Bristol profit drops sharply, but meets Wall Street forecast
(Reuters) - Bristol-Myers Squibb's first-quarter earnings plunged 45 percent on generic competition for its drugs, but surprisingly low taxes enabled the company to meet Wall Street's forecast.
The company said on Thursday that it earned $609 million, or 37 cents per share, compared with $1.1 billion, or 64 cents per share, a year earlier.
Excluding special items, Bristol-Myers earned 41 cents per share, matching the analysts' average forecast, according to Thomson Reuters I/B/E/S.
The company's effective tax rate fell to 11 percent from 26.7 percent a year earlier, due to a new federal credit for research and development. Wall Street had been expecting a tax rate in the 15 percent range.
Bristol-Myers said it still expected full-year earnings of $1.78 to $1.88 per share, which would be a decline of up to 11 percent from 2012.
Sales plunged 27 percent to $3.83 billion, slightly below Wall Street expectations of $3.88 billion, as the company's Avapro blood pressure drug and Plavix blood clot preventer faced competition from cheaper generics. Plavix had been the world's second-biggest-selling medicine before losing U.S. patent protection last May.
Plavix sales dropped 95 percent to $91 million in the quarter, while Avapro's fell 78 percent to $46 million.
But most of the company's newer drugs showed strong growth. Sales of melanoma treatment Yervoy jumped 49 percent to $229 million, while sales of leukemia drug Sprycel rose 24 percent to $287 million.
Combined sales of diabetes drugs Onglyza and Kombiglyze increased 25 percent to $202 million, while sales of rheumatoid arthritis medicine Orencia rose 26 percent to $320 million.
Analysts expect Bristol-Myers' earnings to rebound next year, growing by a mid-teen percentage rate, as the Avapro and Plavix declines level off and newer drugs continue to grow.
Investors have especially high hopes for Eliquis, a blood clot preventer approved in December to prevent strokes among patients with an irregular heartbeat called atrial fibrillation. They expect the pill, developed in partnership with Pfizer Inc (PFE.N), to become a preferred alternative to the standard treatment, warfarin, and to generate annual sales of more than $3 billion.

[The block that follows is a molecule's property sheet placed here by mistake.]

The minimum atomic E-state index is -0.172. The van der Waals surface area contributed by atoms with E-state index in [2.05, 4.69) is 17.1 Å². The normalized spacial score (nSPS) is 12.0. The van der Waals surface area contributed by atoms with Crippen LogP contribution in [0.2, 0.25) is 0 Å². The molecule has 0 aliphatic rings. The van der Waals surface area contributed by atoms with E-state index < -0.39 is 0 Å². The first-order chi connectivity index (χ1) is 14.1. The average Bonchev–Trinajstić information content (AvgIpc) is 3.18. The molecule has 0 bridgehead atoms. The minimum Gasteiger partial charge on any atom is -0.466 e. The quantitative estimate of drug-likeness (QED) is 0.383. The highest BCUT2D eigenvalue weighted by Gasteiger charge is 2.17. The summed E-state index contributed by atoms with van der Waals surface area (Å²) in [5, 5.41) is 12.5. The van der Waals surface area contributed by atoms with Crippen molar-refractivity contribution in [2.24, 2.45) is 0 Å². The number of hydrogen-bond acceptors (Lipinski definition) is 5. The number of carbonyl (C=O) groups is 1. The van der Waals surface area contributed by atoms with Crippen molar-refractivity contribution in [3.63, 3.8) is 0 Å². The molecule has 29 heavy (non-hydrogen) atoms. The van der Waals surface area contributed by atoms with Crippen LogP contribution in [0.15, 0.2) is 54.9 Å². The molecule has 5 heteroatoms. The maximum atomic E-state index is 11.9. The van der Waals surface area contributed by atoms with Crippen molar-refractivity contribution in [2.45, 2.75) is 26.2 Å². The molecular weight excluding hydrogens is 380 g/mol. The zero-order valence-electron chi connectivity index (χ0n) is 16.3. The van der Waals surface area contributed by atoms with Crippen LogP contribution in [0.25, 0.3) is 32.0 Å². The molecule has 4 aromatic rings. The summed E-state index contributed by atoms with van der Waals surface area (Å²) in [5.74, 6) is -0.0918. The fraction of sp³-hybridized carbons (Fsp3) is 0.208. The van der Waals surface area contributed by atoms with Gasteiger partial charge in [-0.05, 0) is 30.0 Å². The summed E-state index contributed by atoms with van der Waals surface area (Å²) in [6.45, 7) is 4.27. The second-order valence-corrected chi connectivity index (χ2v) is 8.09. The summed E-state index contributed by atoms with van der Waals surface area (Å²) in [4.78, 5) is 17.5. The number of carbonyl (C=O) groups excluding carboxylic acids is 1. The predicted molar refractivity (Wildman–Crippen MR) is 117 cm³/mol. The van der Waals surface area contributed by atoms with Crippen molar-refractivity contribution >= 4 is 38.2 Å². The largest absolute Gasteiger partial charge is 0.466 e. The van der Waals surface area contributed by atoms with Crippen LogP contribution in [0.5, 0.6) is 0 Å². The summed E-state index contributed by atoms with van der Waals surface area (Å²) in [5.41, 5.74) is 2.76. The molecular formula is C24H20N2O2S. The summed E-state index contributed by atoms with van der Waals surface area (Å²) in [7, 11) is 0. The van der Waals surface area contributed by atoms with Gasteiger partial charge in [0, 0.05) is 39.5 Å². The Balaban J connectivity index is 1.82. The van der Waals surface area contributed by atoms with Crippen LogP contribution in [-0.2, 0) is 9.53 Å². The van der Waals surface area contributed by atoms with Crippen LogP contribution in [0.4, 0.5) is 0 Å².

Eliquis had U.S. sales of $17 million in the quarter, below the $36 million that Wall Street expected, ISI Group analyst Mark Schoenebaum said. "But it's very early days, and we think the company will get a pass for another quarter or two," giving sales representatives more time to drive up sales.
Bristol-Myers is developing a slate of other potentially lucrative drugs, including treatments for hepatitis C and various forms of cancer. One cancer drug, which blocks a protein called PD-1, could claim the spotlight next month at a major cancer meeting in Chicago.
But other experimental drugs have recently fallen by the wayside. U.S. regulators rejected dapaglifozin, a new type of treatment for type 2 diabetes, early last year due to safety concerns. Six months later, its brivanib drug failed in a late-stage trial to prolong survival in liver cancer patients.
Bristol-Myers pulled the plug last August on another treatment for hepatitis C after a patient died of heart failure in a mid-stage trial. The company, with a charge of $1.8 billion in the 2012 third quarter, wrote off the once-promising drug.
Shares of Bristol-Myers were down 1.7 percent at $40.75 in trading before the market opened.
(Reporting by Ransdell Pierson; Editing by Gerald E. McCormick and Lisa Von Ahn)